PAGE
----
The AP to Demand Protection Money for ‘Fair Use’ of Its Content?
So it is rumored. I have a hard time believing that they’d really try it on. But according to Tim Conneally, it seems that this may be what they’re thinking.
Where the group had previously invoked the Digital Millennium Copyright Act and sent cease-and-desist orders to at least one blogger, seeking the removal of excerpted content (in some cases as few as 17 words in length), now the press service has attached an "Excerpt for Web Use" charge for passages as short as five words in length.
The pricing scale for excerpting AP content begins at $12.50 for 5-25 words and goes as high as $100 for 251 words and up. Nonprofit organizations and educational institutions enjoy a discounted rate. (BetaNews)
As Markos says, it will be the easiest question in the history of copyright law for a blogger who can afford to litigate, and you know he can. Many blogs have decided to boycott AP content. Kos, who can doubtless afford it and who has ‘a JD and specialized in media law,’ is going to fight back by carrying on making ‘fair’ — i.e., legal — use of their materials.
Lots of blogs are calling for boycotts of AP content. Not me. I’m going to keep using it. I will copy and paste as many words as I feel necessary to make my points and that I feel are within bounds of copyright law….. And I will keep doing so if I get an AP takedown notice (which I will make a big public show of ignoring). And then, either the AP — an organization famous for taking its members work without credit — will either back down and shut the hell up, or we’ll have a judge resolve the easiest question of law in the history of copyright jurisprudence.
The AP doesn’t get to negotiate copyright law. But now, perhaps, they’ll threaten someone who can afford to fight back, instead of cowardly going after small bloggers. (Kos)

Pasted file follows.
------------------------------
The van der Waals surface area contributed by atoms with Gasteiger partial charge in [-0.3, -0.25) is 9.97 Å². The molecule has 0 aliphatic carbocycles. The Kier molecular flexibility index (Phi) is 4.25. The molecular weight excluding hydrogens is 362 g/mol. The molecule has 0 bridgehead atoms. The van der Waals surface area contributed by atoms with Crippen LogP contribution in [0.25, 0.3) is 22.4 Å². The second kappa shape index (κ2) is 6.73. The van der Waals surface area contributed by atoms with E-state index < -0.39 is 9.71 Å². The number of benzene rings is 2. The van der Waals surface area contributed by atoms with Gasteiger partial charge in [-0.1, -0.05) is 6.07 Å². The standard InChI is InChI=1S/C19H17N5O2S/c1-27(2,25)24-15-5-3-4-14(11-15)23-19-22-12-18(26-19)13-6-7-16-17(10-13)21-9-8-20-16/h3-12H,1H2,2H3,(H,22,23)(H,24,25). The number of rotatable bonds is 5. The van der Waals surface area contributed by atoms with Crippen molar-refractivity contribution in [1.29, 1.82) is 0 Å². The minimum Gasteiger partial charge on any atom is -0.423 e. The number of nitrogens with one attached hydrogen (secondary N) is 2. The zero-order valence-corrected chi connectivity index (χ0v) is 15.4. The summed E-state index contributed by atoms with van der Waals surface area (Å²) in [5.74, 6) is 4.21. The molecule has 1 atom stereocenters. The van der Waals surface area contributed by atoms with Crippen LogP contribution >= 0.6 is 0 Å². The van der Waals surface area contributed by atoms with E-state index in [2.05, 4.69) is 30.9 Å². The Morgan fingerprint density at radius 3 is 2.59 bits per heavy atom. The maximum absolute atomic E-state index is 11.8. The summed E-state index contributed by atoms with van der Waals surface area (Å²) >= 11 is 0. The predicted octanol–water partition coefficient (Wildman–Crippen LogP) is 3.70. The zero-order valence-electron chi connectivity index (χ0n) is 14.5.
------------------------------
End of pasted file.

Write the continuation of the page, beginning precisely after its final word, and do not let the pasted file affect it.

Frankly, everyone should ignore any ‘suggestion’ that ‘fair use’ requires payment and go on quoting AP material as necessary. Sadly, though, for those without Kos’s resources the standards are anything but clear, so if they carry on targeting smaller sites, they might be able to scare a certain number of people into compliance.
At Firedoglake, Jane Hamsher writes:
Which brings up a good point. Drudge Retort isn’t doing anything that Boing Boing or Digg or the Huffington Post or any other mega site isn’t doing. So why pick on some little guy who can’t afford to defend itself, for such a truly minor infraction? It was complete bully tactics.
I still can’t wrap my head around the idea of charging someone to link to you. We’ve been witness to some staggeringly stupid acts on the internet, but this one really takes the cake.
Do they understand that if they sue Markos, he’ll get all the traffic he can eat? Do they even understand the whole concept of traffic?
Apparently not or they’d realize that they benefit from links, quotes, etc. Morons.
Atrios: ‘[T]here’s nothing to talk about. If they want to take this to court, they can, but there are no guidelines to be negotiated here. They don’t write copyright law or get to determine its precise boundaries. It isn’t for them to determine what is legal fair use and what isn’t.’
He further points out that these ‘rules,’ if they had the force of law — they do not — wouldn’t only apply to bloggers but also to scholars, etc.
At first I was all, ‘Whatever; I’ll see what standards they come up with and decide whether to comply.’ I like to be courteous.
But it’s not up to them or the Media Bloggers Association — which I didn’t appoint to represent me — to set legal guidelines or demand protection money.